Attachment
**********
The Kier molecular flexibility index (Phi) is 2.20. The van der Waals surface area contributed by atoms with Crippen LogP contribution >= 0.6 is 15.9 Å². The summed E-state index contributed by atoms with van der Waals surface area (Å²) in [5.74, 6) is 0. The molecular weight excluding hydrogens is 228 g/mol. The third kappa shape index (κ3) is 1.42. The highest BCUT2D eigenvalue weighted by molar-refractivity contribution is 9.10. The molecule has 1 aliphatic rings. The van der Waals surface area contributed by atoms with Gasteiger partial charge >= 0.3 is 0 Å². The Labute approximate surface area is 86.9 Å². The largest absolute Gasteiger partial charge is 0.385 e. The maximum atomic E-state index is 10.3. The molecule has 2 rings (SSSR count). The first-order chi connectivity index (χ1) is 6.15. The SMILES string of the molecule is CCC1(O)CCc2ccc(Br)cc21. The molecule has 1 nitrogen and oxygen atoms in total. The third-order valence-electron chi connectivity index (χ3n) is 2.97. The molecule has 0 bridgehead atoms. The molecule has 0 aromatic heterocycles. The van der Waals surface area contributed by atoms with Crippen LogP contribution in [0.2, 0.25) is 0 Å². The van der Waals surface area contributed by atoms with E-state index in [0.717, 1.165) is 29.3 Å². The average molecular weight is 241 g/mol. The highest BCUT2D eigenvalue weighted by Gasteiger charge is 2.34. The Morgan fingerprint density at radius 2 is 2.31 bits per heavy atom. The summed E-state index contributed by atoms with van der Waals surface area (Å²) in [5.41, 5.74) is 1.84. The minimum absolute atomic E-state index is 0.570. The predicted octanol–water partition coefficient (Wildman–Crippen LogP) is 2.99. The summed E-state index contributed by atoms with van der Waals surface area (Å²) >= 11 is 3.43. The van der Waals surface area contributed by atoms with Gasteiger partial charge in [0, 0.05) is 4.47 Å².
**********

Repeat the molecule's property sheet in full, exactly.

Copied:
The Kier molecular flexibility index (Phi) is 2.20. The van der Waals surface area contributed by atoms with Crippen LogP contribution >= 0.6 is 15.9 Å². The summed E-state index contributed by atoms with van der Waals surface area (Å²) in [5.74, 6) is 0. The molecular weight excluding hydrogens is 228 g/mol. The third kappa shape index (κ3) is 1.42. The highest BCUT2D eigenvalue weighted by molar-refractivity contribution is 9.10. The molecule has 1 aliphatic rings. The van der Waals surface area contributed by atoms with Gasteiger partial charge >= 0.3 is 0 Å². The Labute approximate surface area is 86.9 Å². The largest absolute Gasteiger partial charge is 0.385 e. The maximum atomic E-state index is 10.3. The molecule has 2 rings (SSSR count). The first-order chi connectivity index (χ1) is 6.15. The SMILES string of the molecule is CCC1(O)CCc2ccc(Br)cc21. The molecule has 1 nitrogen and oxygen atoms in total. The third-order valence-electron chi connectivity index (χ3n) is 2.97. The molecule has 0 bridgehead atoms. The molecule has 0 aromatic heterocycles. The van der Waals surface area contributed by atoms with Crippen LogP contribution in [0.2, 0.25) is 0 Å². The van der Waals surface area contributed by atoms with E-state index in [0.717, 1.165) is 29.3 Å². The average molecular weight is 241 g/mol. The highest BCUT2D eigenvalue weighted by Gasteiger charge is 2.34. The Morgan fingerprint density at radius 2 is 2.31 bits per heavy atom. The summed E-state index contributed by atoms with van der Waals surface area (Å²) in [5.41, 5.74) is 1.84. The minimum absolute atomic E-state index is 0.570. The predicted octanol–water partition coefficient (Wildman–Crippen LogP) is 2.99. The summed E-state index contributed by atoms with van der Waals surface area (Å²) >= 11 is 3.43. The van der Waals surface area contributed by atoms with Gasteiger partial charge in [0, 0.05) is 4.47 Å².